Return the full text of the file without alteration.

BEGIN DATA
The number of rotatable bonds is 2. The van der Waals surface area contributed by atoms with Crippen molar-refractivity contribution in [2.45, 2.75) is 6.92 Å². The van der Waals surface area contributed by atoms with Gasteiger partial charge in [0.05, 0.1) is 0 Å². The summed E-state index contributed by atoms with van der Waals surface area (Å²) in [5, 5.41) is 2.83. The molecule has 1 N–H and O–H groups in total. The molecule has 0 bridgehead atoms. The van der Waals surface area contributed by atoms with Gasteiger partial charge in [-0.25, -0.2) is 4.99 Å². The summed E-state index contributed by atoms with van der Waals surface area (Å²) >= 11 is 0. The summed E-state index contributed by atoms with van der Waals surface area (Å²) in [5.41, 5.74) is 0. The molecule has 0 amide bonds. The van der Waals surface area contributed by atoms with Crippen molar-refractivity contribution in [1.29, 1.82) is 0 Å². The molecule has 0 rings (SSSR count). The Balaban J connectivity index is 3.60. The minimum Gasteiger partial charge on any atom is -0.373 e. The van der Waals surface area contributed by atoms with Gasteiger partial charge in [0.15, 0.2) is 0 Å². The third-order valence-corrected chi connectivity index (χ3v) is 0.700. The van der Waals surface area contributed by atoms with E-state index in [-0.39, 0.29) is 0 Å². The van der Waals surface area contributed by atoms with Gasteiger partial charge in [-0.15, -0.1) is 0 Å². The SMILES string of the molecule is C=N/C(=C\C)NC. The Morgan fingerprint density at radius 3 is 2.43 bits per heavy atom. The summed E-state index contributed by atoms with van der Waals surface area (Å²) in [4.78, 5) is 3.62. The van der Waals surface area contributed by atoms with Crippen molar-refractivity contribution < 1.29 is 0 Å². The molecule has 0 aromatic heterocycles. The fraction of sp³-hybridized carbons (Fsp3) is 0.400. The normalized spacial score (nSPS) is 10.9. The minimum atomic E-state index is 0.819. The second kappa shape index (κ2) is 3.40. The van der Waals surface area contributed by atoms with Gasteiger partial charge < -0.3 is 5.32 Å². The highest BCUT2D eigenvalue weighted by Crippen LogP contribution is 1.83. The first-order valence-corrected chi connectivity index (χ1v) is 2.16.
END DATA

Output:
The number of rotatable bonds is 2. The van der Waals surface area contributed by atoms with Crippen molar-refractivity contribution in [2.45, 2.75) is 6.92 Å². The van der Waals surface area contributed by atoms with Gasteiger partial charge in [0.05, 0.1) is 0 Å². The summed E-state index contributed by atoms with van der Waals surface area (Å²) in [5, 5.41) is 2.83. The molecule has 1 N–H and O–H groups in total. The molecule has 0 bridgehead atoms. The van der Waals surface area contributed by atoms with Gasteiger partial charge in [-0.25, -0.2) is 4.99 Å². The summed E-state index contributed by atoms with van der Waals surface area (Å²) >= 11 is 0. The summed E-state index contributed by atoms with van der Waals surface area (Å²) in [5.41, 5.74) is 0. The molecule has 0 amide bonds. The van der Waals surface area contributed by atoms with Crippen molar-refractivity contribution in [1.29, 1.82) is 0 Å². The molecule has 0 rings (SSSR count). The Balaban J connectivity index is 3.60. The minimum Gasteiger partial charge on any atom is -0.373 e. The van der Waals surface area contributed by atoms with Gasteiger partial charge in [0.15, 0.2) is 0 Å². The third-order valence-corrected chi connectivity index (χ3v) is 0.700. The van der Waals surface area contributed by atoms with E-state index in [-0.39, 0.29) is 0 Å². The van der Waals surface area contributed by atoms with Gasteiger partial charge in [-0.15, -0.1) is 0 Å². The SMILES string of the molecule is C=N/C(=C\C)NC. The Morgan fingerprint density at radius 3 is 2.43 bits per heavy atom. The summed E-state index contributed by atoms with van der Waals surface area (Å²) in [4.78, 5) is 3.62. The van der Waals surface area contributed by atoms with Crippen molar-refractivity contribution < 1.29 is 0 Å². The molecule has 0 aromatic heterocycles. The fraction of sp³-hybridized carbons (Fsp3) is 0.400. The normalized spacial score (nSPS) is 10.9. The minimum atomic E-state index is 0.819. The second kappa shape index (κ2) is 3.40. The van der Waals surface area contributed by atoms with Gasteiger partial charge < -0.3 is 5.32 Å². The highest BCUT2D eigenvalue weighted by Crippen LogP contribution is 1.83. The first-order valence-corrected chi connectivity index (χ1v) is 2.16.